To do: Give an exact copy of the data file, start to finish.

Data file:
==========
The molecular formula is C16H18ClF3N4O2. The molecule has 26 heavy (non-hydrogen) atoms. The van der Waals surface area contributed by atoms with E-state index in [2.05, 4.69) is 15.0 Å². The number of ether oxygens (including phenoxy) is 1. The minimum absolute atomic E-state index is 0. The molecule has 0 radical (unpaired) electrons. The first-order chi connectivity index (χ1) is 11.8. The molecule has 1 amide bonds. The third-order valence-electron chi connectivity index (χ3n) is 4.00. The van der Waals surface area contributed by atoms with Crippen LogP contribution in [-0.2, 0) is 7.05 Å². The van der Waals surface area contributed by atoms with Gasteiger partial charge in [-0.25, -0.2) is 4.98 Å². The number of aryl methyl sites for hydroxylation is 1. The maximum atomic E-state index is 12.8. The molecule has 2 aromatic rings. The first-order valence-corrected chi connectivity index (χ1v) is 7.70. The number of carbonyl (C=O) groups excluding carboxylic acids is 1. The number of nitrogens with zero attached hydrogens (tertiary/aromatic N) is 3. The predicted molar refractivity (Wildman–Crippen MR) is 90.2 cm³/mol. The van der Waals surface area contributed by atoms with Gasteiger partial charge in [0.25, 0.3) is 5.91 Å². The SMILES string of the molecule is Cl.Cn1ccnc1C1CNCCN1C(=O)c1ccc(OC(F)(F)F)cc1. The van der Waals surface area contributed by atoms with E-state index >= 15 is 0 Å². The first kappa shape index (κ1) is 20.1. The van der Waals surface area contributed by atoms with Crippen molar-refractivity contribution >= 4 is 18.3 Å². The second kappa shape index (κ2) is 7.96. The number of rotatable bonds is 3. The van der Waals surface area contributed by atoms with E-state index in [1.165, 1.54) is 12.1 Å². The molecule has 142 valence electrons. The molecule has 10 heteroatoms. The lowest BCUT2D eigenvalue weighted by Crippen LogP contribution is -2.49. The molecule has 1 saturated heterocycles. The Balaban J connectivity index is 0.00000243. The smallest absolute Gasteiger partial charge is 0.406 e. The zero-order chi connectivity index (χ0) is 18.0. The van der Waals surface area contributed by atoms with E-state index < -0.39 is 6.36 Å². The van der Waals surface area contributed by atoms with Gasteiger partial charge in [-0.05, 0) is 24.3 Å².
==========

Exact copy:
The molecular formula is C16H18ClF3N4O2. The molecule has 26 heavy (non-hydrogen) atoms. The van der Waals surface area contributed by atoms with E-state index in [2.05, 4.69) is 15.0 Å². The number of ether oxygens (including phenoxy) is 1. The minimum absolute atomic E-state index is 0. The molecule has 0 radical (unpaired) electrons. The first-order chi connectivity index (χ1) is 11.8. The molecule has 1 amide bonds. The third-order valence-electron chi connectivity index (χ3n) is 4.00. The van der Waals surface area contributed by atoms with Crippen LogP contribution in [-0.2, 0) is 7.05 Å². The van der Waals surface area contributed by atoms with Gasteiger partial charge in [-0.25, -0.2) is 4.98 Å². The number of aryl methyl sites for hydroxylation is 1. The maximum atomic E-state index is 12.8. The molecule has 2 aromatic rings. The first-order valence-corrected chi connectivity index (χ1v) is 7.70. The number of carbonyl (C=O) groups excluding carboxylic acids is 1. The number of nitrogens with zero attached hydrogens (tertiary/aromatic N) is 3. The predicted molar refractivity (Wildman–Crippen MR) is 90.2 cm³/mol. The van der Waals surface area contributed by atoms with Gasteiger partial charge in [0.25, 0.3) is 5.91 Å². The SMILES string of the molecule is Cl.Cn1ccnc1C1CNCCN1C(=O)c1ccc(OC(F)(F)F)cc1. The van der Waals surface area contributed by atoms with E-state index >= 15 is 0 Å². The first kappa shape index (κ1) is 20.1. The van der Waals surface area contributed by atoms with Crippen molar-refractivity contribution >= 4 is 18.3 Å². The second kappa shape index (κ2) is 7.96. The number of rotatable bonds is 3. The van der Waals surface area contributed by atoms with E-state index in [1.165, 1.54) is 12.1 Å². The molecule has 142 valence electrons. The molecule has 10 heteroatoms. The lowest BCUT2D eigenvalue weighted by Crippen LogP contribution is -2.49. The molecule has 1 saturated heterocycles. The Balaban J connectivity index is 0.00000243. The smallest absolute Gasteiger partial charge is 0.406 e. The zero-order chi connectivity index (χ0) is 18.0. The van der Waals surface area contributed by atoms with E-state index < -0.39 is 6.36 Å². The van der Waals surface area contributed by atoms with Gasteiger partial charge in [-0.05, 0) is 24.3 Å².